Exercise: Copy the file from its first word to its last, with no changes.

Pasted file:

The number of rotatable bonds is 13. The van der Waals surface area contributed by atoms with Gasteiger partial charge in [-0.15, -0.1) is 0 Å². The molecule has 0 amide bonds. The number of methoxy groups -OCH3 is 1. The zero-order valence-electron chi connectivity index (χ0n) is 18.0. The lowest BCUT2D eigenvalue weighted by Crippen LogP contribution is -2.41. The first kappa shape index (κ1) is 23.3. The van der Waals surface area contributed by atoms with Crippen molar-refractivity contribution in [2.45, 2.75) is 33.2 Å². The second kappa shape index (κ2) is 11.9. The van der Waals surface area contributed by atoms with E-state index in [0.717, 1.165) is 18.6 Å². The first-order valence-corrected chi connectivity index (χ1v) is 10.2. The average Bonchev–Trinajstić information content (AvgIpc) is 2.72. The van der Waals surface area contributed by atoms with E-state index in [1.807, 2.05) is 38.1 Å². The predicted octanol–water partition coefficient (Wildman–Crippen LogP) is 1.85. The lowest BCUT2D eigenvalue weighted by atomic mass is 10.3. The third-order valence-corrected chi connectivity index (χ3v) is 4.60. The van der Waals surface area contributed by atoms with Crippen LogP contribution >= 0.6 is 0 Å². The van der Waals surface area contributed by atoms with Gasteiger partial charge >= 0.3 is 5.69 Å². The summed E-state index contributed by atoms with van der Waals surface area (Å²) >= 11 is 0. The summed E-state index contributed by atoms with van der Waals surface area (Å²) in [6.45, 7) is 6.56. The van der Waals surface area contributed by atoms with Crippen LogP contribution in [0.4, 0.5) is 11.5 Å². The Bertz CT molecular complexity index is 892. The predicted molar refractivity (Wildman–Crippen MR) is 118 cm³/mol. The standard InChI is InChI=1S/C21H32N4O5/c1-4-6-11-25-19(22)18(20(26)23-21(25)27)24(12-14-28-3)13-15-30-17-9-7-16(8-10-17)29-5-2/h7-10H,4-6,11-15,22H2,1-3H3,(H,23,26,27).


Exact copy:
The number of rotatable bonds is 13. The van der Waals surface area contributed by atoms with Gasteiger partial charge in [-0.15, -0.1) is 0 Å². The molecule has 0 amide bonds. The number of methoxy groups -OCH3 is 1. The zero-order valence-electron chi connectivity index (χ0n) is 18.0. The lowest BCUT2D eigenvalue weighted by Crippen LogP contribution is -2.41. The first kappa shape index (κ1) is 23.3. The van der Waals surface area contributed by atoms with Crippen molar-refractivity contribution in [2.45, 2.75) is 33.2 Å². The second kappa shape index (κ2) is 11.9. The van der Waals surface area contributed by atoms with E-state index in [0.717, 1.165) is 18.6 Å². The first-order valence-corrected chi connectivity index (χ1v) is 10.2. The average Bonchev–Trinajstić information content (AvgIpc) is 2.72. The van der Waals surface area contributed by atoms with E-state index in [1.807, 2.05) is 38.1 Å². The predicted octanol–water partition coefficient (Wildman–Crippen LogP) is 1.85. The lowest BCUT2D eigenvalue weighted by atomic mass is 10.3. The third-order valence-corrected chi connectivity index (χ3v) is 4.60. The van der Waals surface area contributed by atoms with Crippen LogP contribution >= 0.6 is 0 Å². The van der Waals surface area contributed by atoms with Gasteiger partial charge >= 0.3 is 5.69 Å². The summed E-state index contributed by atoms with van der Waals surface area (Å²) >= 11 is 0. The summed E-state index contributed by atoms with van der Waals surface area (Å²) in [6.45, 7) is 6.56. The van der Waals surface area contributed by atoms with Crippen LogP contribution in [0.4, 0.5) is 11.5 Å². The Bertz CT molecular complexity index is 892. The predicted molar refractivity (Wildman–Crippen MR) is 118 cm³/mol. The standard InChI is InChI=1S/C21H32N4O5/c1-4-6-11-25-19(22)18(20(26)23-21(25)27)24(12-14-28-3)13-15-30-17-9-7-16(8-10-17)29-5-2/h7-10H,4-6,11-15,22H2,1-3H3,(H,23,26,27).